Career Path: Lack of dorm leads to lifelong passion | Crain's San Francisco

Career Path: Lack of dorm leads to lifelong passion

Photo courtesy of Andrew Meieran

Andrew Meieran, 50, is well known in Los Angeles and San Francisco for restoring old buildings.

Two of his biggest projects are in downtown Los Angeles: the Edison and Clifton’s. The Edison is a prohibition-era bar. Clifton’s is a cafeteria that first opened in 1935. Meieran added a giant tree in the middle, a handful of bars and unique décor before re-opening Clifton’s in 2015. Meieran has opened an additional Edison in Disney Springs in Orlando. He has also restored houses and other buildings around the county.

Crain's Los Angeles spoke with Meieran about how he started restoring buildings, his process and how he picks projects. 

Starting in college

I didn’t know exactly what I wanted to do but I loved architecture and history. I liked things that were fantastical and whimsical and fun, but I had no idea that I would be working on them. That developed by coincidence and circumstance.

At Berkeley, I didn’t get into the dorms. There was a lottery to get housing. I was left to fend for myself. In Berkeley that meant you had to go off to the boonies or you came up with something creative.

As I was looking at apartments I saw this craftsman cottage that was for sale. It was completely run down. I thought why not buy it and fix it up. I personally learned how to rehab the building top to bottom. I did carpentry, roofing, everything.

I became a landlord on top of everything else. That sent me on a totally different path. I realized that was something I could do on a bigger scale. I went and took it, sold it, and bought a much bigger project.

Bigger projects

I’ve always done residential. But I started doing commercial buildings in San Francisco. I was looking at a Victorian and a guy mentioned that he had a commercial building for sale. I realized I could look at all sorts of properties. One of the properties I got in San Francisco that compelled me was the David Hewes Building. David Hewes was the individual who donated the golden spike for the railroads. He was a major character in San Francisco history.

I left San Francisco about 15 years ago to focus on Los Angeles. The next step was rehabilitating spaces and creating environments in commercial projects. In a commercial project there’s no restrictions. There’s no end to what it could be.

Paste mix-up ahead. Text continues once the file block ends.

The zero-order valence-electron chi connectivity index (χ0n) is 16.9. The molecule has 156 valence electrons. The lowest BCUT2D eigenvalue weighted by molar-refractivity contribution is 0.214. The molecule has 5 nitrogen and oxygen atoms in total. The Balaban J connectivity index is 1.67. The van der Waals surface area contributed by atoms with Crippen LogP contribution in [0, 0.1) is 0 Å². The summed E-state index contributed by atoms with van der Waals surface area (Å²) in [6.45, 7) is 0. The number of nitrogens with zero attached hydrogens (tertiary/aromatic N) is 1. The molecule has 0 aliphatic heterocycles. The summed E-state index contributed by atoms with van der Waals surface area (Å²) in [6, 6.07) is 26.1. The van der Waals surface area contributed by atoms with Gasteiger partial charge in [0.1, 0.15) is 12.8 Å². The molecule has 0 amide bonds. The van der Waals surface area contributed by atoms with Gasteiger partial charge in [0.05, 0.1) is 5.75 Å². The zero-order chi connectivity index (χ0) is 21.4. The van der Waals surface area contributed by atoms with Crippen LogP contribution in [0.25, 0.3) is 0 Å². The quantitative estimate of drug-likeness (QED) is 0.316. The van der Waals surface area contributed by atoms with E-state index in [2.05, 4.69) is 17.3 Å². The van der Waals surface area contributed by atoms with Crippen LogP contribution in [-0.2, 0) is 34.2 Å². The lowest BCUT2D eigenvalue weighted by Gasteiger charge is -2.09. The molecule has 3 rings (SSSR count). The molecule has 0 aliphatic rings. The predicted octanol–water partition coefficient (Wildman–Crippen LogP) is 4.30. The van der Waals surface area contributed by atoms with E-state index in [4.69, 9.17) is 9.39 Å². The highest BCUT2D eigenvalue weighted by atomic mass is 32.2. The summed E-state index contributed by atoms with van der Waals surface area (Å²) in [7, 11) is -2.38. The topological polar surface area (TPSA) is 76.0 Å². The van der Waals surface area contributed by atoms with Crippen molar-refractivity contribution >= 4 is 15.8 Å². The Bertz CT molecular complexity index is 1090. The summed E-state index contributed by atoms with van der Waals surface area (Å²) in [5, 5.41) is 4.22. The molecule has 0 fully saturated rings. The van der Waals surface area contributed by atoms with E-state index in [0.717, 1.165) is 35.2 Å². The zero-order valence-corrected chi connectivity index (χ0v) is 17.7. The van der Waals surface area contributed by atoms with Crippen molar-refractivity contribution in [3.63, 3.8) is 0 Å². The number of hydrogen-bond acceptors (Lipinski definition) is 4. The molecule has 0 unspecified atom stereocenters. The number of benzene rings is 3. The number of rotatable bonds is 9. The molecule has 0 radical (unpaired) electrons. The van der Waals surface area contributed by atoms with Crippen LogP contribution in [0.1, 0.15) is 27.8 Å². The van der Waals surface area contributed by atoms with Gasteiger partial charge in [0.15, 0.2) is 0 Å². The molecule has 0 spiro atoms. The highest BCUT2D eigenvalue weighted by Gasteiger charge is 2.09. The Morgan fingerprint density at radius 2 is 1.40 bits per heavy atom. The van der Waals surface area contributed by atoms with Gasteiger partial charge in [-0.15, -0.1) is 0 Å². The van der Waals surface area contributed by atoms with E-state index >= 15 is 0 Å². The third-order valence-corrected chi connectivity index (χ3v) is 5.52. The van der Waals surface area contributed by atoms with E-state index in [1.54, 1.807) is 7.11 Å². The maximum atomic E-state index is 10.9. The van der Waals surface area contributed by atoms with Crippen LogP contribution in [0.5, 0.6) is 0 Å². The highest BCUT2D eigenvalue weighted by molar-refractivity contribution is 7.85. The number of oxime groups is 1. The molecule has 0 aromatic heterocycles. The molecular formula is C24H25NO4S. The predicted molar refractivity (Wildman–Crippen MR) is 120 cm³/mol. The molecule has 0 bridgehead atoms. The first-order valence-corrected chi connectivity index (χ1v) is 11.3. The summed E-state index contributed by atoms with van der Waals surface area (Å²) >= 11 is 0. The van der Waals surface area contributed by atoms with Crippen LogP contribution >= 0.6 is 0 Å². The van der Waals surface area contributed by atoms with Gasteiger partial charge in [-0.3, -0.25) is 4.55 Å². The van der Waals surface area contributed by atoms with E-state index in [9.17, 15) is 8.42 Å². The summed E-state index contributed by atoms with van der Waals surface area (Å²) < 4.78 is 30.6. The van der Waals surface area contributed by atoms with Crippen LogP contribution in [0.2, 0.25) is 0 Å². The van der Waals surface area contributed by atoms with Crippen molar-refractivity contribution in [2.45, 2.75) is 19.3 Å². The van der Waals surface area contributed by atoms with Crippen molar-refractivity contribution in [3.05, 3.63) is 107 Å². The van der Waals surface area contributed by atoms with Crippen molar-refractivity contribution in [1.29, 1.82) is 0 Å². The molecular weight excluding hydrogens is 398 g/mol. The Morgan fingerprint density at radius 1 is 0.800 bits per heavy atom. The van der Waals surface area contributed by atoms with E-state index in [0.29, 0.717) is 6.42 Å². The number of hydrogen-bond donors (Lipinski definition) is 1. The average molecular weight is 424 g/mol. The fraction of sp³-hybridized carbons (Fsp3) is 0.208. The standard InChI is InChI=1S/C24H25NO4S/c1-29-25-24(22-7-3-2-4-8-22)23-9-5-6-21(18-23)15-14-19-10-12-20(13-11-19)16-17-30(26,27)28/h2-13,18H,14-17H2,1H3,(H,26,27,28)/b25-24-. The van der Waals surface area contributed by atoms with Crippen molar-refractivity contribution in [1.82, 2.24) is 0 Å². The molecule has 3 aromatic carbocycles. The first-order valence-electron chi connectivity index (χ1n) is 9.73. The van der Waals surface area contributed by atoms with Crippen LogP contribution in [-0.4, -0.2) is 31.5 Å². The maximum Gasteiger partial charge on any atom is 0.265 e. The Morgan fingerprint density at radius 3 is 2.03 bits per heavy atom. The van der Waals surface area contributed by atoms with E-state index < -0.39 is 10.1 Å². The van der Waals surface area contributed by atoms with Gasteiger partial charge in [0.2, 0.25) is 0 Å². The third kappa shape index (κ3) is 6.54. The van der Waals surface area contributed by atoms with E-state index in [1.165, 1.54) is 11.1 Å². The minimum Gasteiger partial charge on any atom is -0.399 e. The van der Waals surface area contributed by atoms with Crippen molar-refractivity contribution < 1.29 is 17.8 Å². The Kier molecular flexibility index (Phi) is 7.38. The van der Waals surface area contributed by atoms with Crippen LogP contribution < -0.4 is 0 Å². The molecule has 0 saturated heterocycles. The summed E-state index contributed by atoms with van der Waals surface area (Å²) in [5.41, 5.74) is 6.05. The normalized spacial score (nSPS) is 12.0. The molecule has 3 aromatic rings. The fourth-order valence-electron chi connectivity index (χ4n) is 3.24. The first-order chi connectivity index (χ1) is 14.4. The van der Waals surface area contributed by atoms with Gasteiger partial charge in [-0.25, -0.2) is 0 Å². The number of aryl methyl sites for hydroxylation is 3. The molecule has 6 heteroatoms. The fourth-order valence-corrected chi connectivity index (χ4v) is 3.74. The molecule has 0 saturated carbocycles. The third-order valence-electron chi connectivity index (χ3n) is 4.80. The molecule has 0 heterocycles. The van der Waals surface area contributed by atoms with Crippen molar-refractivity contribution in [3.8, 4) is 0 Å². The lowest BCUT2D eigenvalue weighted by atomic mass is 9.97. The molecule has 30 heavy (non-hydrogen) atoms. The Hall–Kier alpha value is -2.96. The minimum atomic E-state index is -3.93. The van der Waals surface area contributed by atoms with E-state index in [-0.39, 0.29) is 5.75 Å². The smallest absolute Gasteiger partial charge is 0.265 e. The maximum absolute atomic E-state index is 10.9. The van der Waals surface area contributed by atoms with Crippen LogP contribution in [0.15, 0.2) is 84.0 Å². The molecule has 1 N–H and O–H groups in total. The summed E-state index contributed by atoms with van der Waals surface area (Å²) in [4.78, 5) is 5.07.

Changes to downtown Los Angeles

In L.A. my first project was the Higgins building. It was a coincidence. I had done a project with the archdiocese in San Francisco. I had rehabbed an earthquake damaged church there and turned it into housing. I was sent to look at St. Vibiana. I was across the street and looked at it and thought it was a tough project. I looked at the building I was leaning on and that was the Higgins building and what I ended up putting the Edison in.

The Higgins building was the first adaptive, reuse building. When I looked at buying the building people were telling me to tear it down and build a parking lot. And I thought that sounded awful. I did exactly what every human being told me not to: I put a restaurant-bar in a flooded basement in an abandoned building in an abandoned alley.

I did a bunch of other projects after that.

Clifton’s seemed like the next interesting weird logical step. It was all the things I love on steroids. It had a historic themed environment. I found out after I bought it that my grandpa had worked in the basement of the building next door. I found a picture of my grandfather sitting in front of Clifton’s with his boss 60 years ago.

There’s much more expansion going on. We have done a bunch of work to expand the cafeteria into the Exposition-a marketplace of the extraordinary, kind of like the next generation of food halls. We’re opening the Shadowbox later this year. Literally a “Through the Looking-Glass” space. It’s a complete, immersive, unique experience.

Picking projects

Projects pick me. They’ve got to have layers. There are very few that don’t have full intriguing layers. If I look at a project and see one layer with no cool history, it’s very difficult for me. It’s not interesting.

Clifton’s is a perfect example: the more I dug the more I found. It was completely endless. I’m getting known for doing this kind of thing. So now people bring me projects.

I do all the design, all the thematic overlays and programing, I set up the way the infrastructure works and then step back a bit and let people run it. In Clifton’s every detail has gone through my hands. I love the layers and looking at them and learning about them. I hand-picked every artifact in that building. Same with the Edison. I even helped paint.

I’m looking for ways of doing what we are doing at Clifton’s and to continue to expand upon that. The future is the Wild West when it comes to what it means to create a hospitality environment. People are so inundated with immersive experiences. People are looking for that experience within their own normal life. To go to a bar or a nightclub, it needs to be an immersive environment.

January 30, 2018 - 5:00pm